co-pilot or flight instructor to use the pilot's instruments. It isn't
dangerous or even all that difficult but it's not anything like an airliner's
This operating difference
required the off axis specification for the displays to take on a new importance.
Also, the display couldn't wash out in the intense sunlight that's often
present during flight.
Cooling issues were another
problem. Air conditioning is not present in most small aircraft and
temperatures can reach very high levels if the aircraft is left sitting on the
flight line in direct sunlight.
therefore became a huge issue as well as the need for a component ageing regime
and the use of fans.
Another problem area was the autopilot
interfaces. It seemed that every autopilot manufacturer had a different
approach to interfacing issues and each method had to be discovered and
addressed. It wasn't so much difficult as it was time consuming.
Looking downstream to
follow-on products, reversion parameters had to be devised so that should the
EFD1000 responsible for the attitude and heading display fail, another one, normally
used for a non-critical function such as a moving map display, could pick up
the slack using totally separate electronics.
A battery backup system insured
that a total power failure would not cause a loss of ability to control the
airplane in instrument conditions. The battery however had to operate in the
same potentially high temperature environment as the rest of the package and
yet not have its amp hour rating or useful life compromised.
And then there was the
software. Because avionics software functionality and safety of flight issues
are so closely related, the code was revised again and again until it was 100%
fit for purpose and bulletproof.
As the possibility of success
came closer, Kyriakos applied his considerable packaging skills to house the
electronics in such a way that the OEM instrument panel in an airplane need not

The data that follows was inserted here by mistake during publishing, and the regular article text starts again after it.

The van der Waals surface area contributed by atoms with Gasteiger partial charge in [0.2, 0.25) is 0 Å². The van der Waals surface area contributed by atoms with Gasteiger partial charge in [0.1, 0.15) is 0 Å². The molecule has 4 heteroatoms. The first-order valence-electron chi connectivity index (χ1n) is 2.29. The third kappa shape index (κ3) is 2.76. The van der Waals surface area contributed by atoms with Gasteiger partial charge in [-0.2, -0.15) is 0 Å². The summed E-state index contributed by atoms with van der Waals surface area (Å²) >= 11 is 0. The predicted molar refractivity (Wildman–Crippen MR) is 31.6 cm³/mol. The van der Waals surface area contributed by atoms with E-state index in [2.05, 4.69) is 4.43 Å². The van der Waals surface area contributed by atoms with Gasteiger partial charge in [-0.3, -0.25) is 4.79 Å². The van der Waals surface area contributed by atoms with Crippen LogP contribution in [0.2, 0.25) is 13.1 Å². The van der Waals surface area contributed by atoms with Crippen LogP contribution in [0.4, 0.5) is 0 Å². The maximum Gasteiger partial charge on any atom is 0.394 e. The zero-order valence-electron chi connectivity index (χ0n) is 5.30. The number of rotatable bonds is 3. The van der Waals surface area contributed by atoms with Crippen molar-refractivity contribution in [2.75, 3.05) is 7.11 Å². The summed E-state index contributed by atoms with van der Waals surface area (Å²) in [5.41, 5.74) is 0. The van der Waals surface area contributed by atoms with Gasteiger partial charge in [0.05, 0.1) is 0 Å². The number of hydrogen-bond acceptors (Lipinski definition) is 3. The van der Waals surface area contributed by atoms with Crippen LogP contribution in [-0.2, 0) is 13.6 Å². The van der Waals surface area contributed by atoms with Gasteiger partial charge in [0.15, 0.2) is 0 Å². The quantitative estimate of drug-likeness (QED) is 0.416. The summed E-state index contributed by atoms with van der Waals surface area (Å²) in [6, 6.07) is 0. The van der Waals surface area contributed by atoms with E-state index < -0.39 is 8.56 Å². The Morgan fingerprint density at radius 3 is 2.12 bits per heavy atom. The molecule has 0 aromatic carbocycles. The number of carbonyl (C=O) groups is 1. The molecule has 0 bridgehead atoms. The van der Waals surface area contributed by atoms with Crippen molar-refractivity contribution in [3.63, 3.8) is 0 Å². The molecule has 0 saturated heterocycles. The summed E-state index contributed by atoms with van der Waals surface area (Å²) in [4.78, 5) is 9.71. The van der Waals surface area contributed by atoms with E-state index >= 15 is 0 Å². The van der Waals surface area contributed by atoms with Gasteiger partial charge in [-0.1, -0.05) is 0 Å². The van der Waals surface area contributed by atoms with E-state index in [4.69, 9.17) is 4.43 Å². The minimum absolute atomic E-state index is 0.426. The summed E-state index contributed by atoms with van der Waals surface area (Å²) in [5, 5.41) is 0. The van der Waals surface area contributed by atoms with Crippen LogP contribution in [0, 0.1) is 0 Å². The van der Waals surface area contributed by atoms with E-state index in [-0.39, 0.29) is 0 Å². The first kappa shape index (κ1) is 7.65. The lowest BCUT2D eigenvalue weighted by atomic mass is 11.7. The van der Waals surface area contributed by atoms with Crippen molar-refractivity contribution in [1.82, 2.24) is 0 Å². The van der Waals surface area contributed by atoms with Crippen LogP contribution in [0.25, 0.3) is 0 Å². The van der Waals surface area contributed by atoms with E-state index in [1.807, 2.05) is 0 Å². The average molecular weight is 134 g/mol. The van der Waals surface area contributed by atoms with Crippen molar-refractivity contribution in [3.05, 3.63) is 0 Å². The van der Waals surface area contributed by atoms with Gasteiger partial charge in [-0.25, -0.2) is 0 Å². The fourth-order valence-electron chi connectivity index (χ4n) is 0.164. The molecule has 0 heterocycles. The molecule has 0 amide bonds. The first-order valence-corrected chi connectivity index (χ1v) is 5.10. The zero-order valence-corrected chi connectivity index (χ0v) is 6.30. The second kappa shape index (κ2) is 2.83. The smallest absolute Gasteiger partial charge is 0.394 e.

be disturbed yet the EFD1000 would be robust enough to survive in the alien
environment of flight.
Such an accomplishment is no
small feat because of the constant vibration that's present in piston engine
Guaranteeing a high MTBF for two
vibrating printed circuit boards, plus a display, cantilevered from an
instrument panel that's also vibrating, is a tough problem but Kyriakos dealt with
it using vibration dampening and component reinforcing techniques.
And the chess pieces moved
ever closer to the other side of the board.
The Omnipresent FAA
An avionics product, even one
that's well designed, still has a huge hurdle to jump before sales can
begin. The Federal Aviation Administration
has specifications on what's allowable and what isn't. The infamous T.S.O.
-Technical Standard Orders - authorization documents are not suggestions. They're
Kyriakos again found himself
doing an extended dance with the FAA just as he had at Allied Signal. This time
though, he was working for a smaller company. The FAA always looks askance at such
companies which made the task all the more difficult.
Fortunately, co-founder Peter
Lyons had developed a strong relationship with the FAA at another company which
helped immensely. So design decisions were explained and changes made as
required. And beneath the gaze of the
steely eyed FAA inspectors, the two men pushed the acceptance tests over the
As a result, the Evolution
EFD1000 product received the coveted FAA approval and Aspen Avionics found
themselves the poster child for what's possible when a dedicated group of
people set out to revolutionize an industry.
John Uczekaj, Aspen's
President and CEO, sums things up in a statement that doesn't give his own
leadership abilities proper credit but instead recognizes the accomplishments
of his employees and Gus Kyriakos:
"Aspen's accomplishments are due to the
efforts of many individuals and teams throughout the organization. But without
the leadership and knowledge of Gus Kyriakos, Aspen Avionics, as a company,
might not have been successful.
Gus has been on a long career
journey that led him here. Every part of that journey was preparing him to take
a small company's revolutionary concept and turn it into reality. Peter Lyons
and Jeff Bethel wanted to offer the General Aviation world ‘Avionics for the
rest of us.' Gus and his staff helped make that possible."
John Loughmiller is an EE, Commercial Pilot, Flight Instructor
and a Lead Safety Team Representative for the FAA.
Read up on all the candidates for Design News' 2009 Engineer of the Year!